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In the Land of Saints and Sinners

After the one-two gut punch of garbage filmmaking that was “Blacklight” and “Memory,” I had just about given up on Liam Neeson, an actor of undeniable quality who seemed to have stopped actually reading scripts all the way through before signing onto projects. Despite its flaws, one can’t say that about Robert Lorenz’s “In the Land of Saints and Sinners,” a film that could throw off Neeson’s VOD audience by virtue of being more of a drama than an action film but could also bring those who had given up on his late career back into the fold. 

Actually, this one is more of an existential Western at its core, even though its set in Ireland during The Troubles. Lorenz has been a regular collaborator with Clint Eastwood for decades, producing films like “Mystic River,” “Million Dollar Baby,” and “American Sniper,” and it’s not hard to see Eastwood himself in a heartland-set version of this tale with little script alterations. It’s another story of a man who has done evil things but maintained a moral conscience through it all that is now being tested by someone who lacks such conviction. While it meanders more often than it should with some pretty slack pacing, strong character work by Neeson and an excellent supporting cast hold it together.

An Avengers-esque number of great Irish performers star in “In the Land of Saints and Sinners,” led by Neeson as an assassin with the great name of Finbar Murphy. He works for a local tough named Robert McQue (Colm Meaney), and he plants a tree on the ground dug out by his victims before he shoots them. Let’s just say there’s a forest of Murphy’s victims on the edge of this Donegal town. Of course, like any anti-hero in a Western like this one, Murphy is ready to put his shotgun away and live out his remaining days at the local pub, chatting with his buddy Vinnie O’Shea (Ciaran Hinds), the local Garda. Life will have other plans.

The film actually opens with a bombing orchestrated by an IRA terrorist named Doireann McCann (Kerry Condon, Oscar-nominated for “The Banshees of Inisherin”) that goes horribly wrong, leading to the death of three children. Avoiding the authorities, McCann and her cohorts go into hiding in Murphy’s village, eventually crossing paths with the good folk who live there. When Doireann’s brother does something horrifying, he ends up a target of Murphy, setting in motion a series of events that has to inevitably lead to bloodshed.

That inevitability is a blessing and a curse for “Saints and Sinners.” While there’s something charming about the simplicity of Mark Michael McNally & Terry Loane’s script, it goes a bit too far in the mid-section of the movie when the narrative starts to sag. We know where this is going, and Lorenz isn’t visually strong enough as a director to maintain tension within that predictability. There are times when this film sags notably, unsure if it's supposed to be building stakes or just treading water.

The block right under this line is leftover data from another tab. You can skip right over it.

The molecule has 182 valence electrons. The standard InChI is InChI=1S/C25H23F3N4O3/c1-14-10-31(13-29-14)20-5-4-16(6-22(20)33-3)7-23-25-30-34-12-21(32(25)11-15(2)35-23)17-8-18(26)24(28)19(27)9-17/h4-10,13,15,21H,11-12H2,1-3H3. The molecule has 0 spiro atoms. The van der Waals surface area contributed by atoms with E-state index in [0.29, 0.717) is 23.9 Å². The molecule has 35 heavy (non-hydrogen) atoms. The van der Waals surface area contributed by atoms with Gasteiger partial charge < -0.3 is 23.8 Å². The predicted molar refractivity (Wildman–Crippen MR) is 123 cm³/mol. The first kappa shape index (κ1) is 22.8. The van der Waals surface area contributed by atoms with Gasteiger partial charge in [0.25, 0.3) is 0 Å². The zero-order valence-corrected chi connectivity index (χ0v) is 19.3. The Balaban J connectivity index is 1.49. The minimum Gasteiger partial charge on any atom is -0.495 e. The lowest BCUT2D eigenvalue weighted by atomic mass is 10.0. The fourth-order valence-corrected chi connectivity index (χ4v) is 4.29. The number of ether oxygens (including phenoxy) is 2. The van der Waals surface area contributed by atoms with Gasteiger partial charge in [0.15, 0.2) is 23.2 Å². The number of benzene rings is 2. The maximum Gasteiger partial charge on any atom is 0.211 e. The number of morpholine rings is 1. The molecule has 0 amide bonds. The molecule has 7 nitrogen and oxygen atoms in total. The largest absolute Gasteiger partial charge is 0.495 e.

Lorenz turns out to be a much better director of performers, although this all-star team was likely pretty easy to direct. The always-welcome Hinds is kind of under-used, but Condon is great in what is basically the villainous Man in Black role from the Western template. As opposed to some of his recent career lows, Neeson actually finds some subdued chords here, sketching a man who knows he’s done bad things but has made his own peace with God.

On that note, there are some underdeveloped ideas in “Saints and Sinners” regarding religion, sin, and redemption that could have helped during its narrative sag. The film’s Irish setting demands a bit of that, but it doesn’t feel like it’s been carefully considered like it would be in a more accomplished character study. Too much of “In the Land of Saints and Sinners” is content to skim the surface, only reaching underneath it because of a smart acting choice by its great cast. Luckily, the surface of Northern Ireland is just gorgeous enough to practically be a character itself, enhancing a film that embraces its familiarity. It might even resurrect your faith in Neeson’s future roles.

Brian Tallerico

Brian Tallerico is the Managing Editor of RogerEbert.com, and also covers television, film, Blu-ray, and video games. He is also a writer for Vulture, The Playlist, The New York Times, and GQ, and the President of the Chicago Film Critics Association.

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Film Credits

In the Land of Saints and Sinners movie poster

In the Land of Saints and Sinners (2024)

Rated R

106 minutes

Cast

Liam Neeson as Finbar Murphy

Ciarán Hinds as Vincent O'Shea

Kerry Condon as Doireann McCann

Sarah Greene as Sinead Dougan

Jack Gleeson as Kevin Lynch

Colm Meaney as Robert McQue

Conor MacNeill as Conan McGrath

Desmond Eastwood as Curtis June

Seamus O'Hara as Seamus McKenna

Niamh Cusack as Rita Quinn

Director

Writer

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